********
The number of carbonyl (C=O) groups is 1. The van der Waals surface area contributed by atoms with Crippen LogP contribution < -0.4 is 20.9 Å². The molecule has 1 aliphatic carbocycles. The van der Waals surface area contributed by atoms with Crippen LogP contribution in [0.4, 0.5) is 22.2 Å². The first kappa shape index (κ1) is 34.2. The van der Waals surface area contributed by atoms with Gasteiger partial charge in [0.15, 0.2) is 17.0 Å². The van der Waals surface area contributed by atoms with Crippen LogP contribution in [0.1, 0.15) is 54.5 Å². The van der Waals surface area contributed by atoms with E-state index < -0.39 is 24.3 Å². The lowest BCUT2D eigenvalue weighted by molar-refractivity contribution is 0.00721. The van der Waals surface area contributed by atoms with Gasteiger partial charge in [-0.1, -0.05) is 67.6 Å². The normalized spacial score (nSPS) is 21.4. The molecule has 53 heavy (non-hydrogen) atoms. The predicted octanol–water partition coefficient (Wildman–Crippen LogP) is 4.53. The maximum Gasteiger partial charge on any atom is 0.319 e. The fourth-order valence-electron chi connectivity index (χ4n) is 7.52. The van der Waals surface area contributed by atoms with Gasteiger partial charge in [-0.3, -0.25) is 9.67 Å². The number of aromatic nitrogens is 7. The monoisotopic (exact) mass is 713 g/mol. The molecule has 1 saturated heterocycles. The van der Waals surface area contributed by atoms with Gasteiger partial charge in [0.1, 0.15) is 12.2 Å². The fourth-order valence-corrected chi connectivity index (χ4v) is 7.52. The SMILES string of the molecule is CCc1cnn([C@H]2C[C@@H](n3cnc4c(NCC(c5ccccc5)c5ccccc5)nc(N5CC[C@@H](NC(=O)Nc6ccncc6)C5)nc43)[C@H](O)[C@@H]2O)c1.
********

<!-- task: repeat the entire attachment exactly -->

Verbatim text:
The number of carbonyl (C=O) groups is 1. The van der Waals surface area contributed by atoms with Crippen LogP contribution < -0.4 is 20.9 Å². The molecule has 1 aliphatic carbocycles. The van der Waals surface area contributed by atoms with Crippen LogP contribution in [0.4, 0.5) is 22.2 Å². The first kappa shape index (κ1) is 34.2. The van der Waals surface area contributed by atoms with Gasteiger partial charge in [0.15, 0.2) is 17.0 Å². The van der Waals surface area contributed by atoms with Crippen LogP contribution in [0.1, 0.15) is 54.5 Å². The van der Waals surface area contributed by atoms with E-state index < -0.39 is 24.3 Å². The lowest BCUT2D eigenvalue weighted by molar-refractivity contribution is 0.00721. The van der Waals surface area contributed by atoms with Gasteiger partial charge in [-0.1, -0.05) is 67.6 Å². The normalized spacial score (nSPS) is 21.4. The molecule has 53 heavy (non-hydrogen) atoms. The predicted octanol–water partition coefficient (Wildman–Crippen LogP) is 4.53. The maximum Gasteiger partial charge on any atom is 0.319 e. The fourth-order valence-electron chi connectivity index (χ4n) is 7.52. The van der Waals surface area contributed by atoms with Gasteiger partial charge in [-0.3, -0.25) is 9.67 Å². The number of aromatic nitrogens is 7. The monoisotopic (exact) mass is 713 g/mol. The molecule has 1 saturated heterocycles. The van der Waals surface area contributed by atoms with Gasteiger partial charge in [0.1, 0.15) is 12.2 Å². The fourth-order valence-corrected chi connectivity index (χ4v) is 7.52. The SMILES string of the molecule is CCc1cnn([C@H]2C[C@@H](n3cnc4c(NCC(c5ccccc5)c5ccccc5)nc(N5CC[C@@H](NC(=O)Nc6ccncc6)C5)nc43)[C@H](O)[C@@H]2O)c1.